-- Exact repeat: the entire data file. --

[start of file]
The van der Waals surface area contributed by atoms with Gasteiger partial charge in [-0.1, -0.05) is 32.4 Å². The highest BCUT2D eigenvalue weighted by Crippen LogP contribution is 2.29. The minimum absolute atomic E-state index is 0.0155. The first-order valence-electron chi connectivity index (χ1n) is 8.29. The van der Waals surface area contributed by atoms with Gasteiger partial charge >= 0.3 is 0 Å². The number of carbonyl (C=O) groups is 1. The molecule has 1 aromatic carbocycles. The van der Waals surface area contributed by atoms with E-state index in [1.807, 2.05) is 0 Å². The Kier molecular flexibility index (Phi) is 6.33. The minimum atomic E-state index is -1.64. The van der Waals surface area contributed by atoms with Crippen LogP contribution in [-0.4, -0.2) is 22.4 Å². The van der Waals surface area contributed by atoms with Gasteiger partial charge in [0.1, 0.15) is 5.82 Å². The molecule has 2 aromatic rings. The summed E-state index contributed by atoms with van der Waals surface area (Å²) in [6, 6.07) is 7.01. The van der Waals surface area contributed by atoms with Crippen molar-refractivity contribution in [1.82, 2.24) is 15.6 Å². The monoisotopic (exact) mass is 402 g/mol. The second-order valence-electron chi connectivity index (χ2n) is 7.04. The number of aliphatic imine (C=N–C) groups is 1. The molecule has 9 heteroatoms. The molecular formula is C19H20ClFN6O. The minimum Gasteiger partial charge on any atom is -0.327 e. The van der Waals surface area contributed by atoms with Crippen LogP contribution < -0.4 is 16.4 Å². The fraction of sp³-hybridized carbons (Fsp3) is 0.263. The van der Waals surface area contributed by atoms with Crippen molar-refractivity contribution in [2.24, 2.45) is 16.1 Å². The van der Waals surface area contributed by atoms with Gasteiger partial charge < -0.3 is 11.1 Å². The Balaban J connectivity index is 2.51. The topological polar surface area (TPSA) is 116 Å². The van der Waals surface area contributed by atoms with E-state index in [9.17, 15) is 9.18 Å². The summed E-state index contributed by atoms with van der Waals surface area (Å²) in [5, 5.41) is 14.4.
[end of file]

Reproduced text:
The van der Waals surface area contributed by atoms with Gasteiger partial charge in [-0.1, -0.05) is 32.4 Å². The highest BCUT2D eigenvalue weighted by Crippen LogP contribution is 2.29. The minimum absolute atomic E-state index is 0.0155. The first-order valence-electron chi connectivity index (χ1n) is 8.29. The van der Waals surface area contributed by atoms with Gasteiger partial charge >= 0.3 is 0 Å². The number of carbonyl (C=O) groups is 1. The molecule has 1 aromatic carbocycles. The van der Waals surface area contributed by atoms with E-state index in [1.807, 2.05) is 0 Å². The Kier molecular flexibility index (Phi) is 6.33. The minimum atomic E-state index is -1.64. The van der Waals surface area contributed by atoms with Crippen LogP contribution in [-0.4, -0.2) is 22.4 Å². The van der Waals surface area contributed by atoms with Gasteiger partial charge in [0.1, 0.15) is 5.82 Å². The molecule has 2 aromatic rings. The summed E-state index contributed by atoms with van der Waals surface area (Å²) in [6, 6.07) is 7.01. The van der Waals surface area contributed by atoms with Crippen molar-refractivity contribution in [1.82, 2.24) is 15.6 Å². The monoisotopic (exact) mass is 402 g/mol. The second-order valence-electron chi connectivity index (χ2n) is 7.04. The number of aliphatic imine (C=N–C) groups is 1. The molecule has 9 heteroatoms. The molecular formula is C19H20ClFN6O. The minimum Gasteiger partial charge on any atom is -0.327 e. The van der Waals surface area contributed by atoms with Crippen LogP contribution < -0.4 is 16.4 Å². The fraction of sp³-hybridized carbons (Fsp3) is 0.263. The van der Waals surface area contributed by atoms with Crippen molar-refractivity contribution in [2.24, 2.45) is 16.1 Å². The van der Waals surface area contributed by atoms with Gasteiger partial charge < -0.3 is 11.1 Å². The Balaban J connectivity index is 2.51. The topological polar surface area (TPSA) is 116 Å². The van der Waals surface area contributed by atoms with E-state index in [9.17, 15) is 9.18 Å². The summed E-state index contributed by atoms with van der Waals surface area (Å²) in [5, 5.41) is 14.4.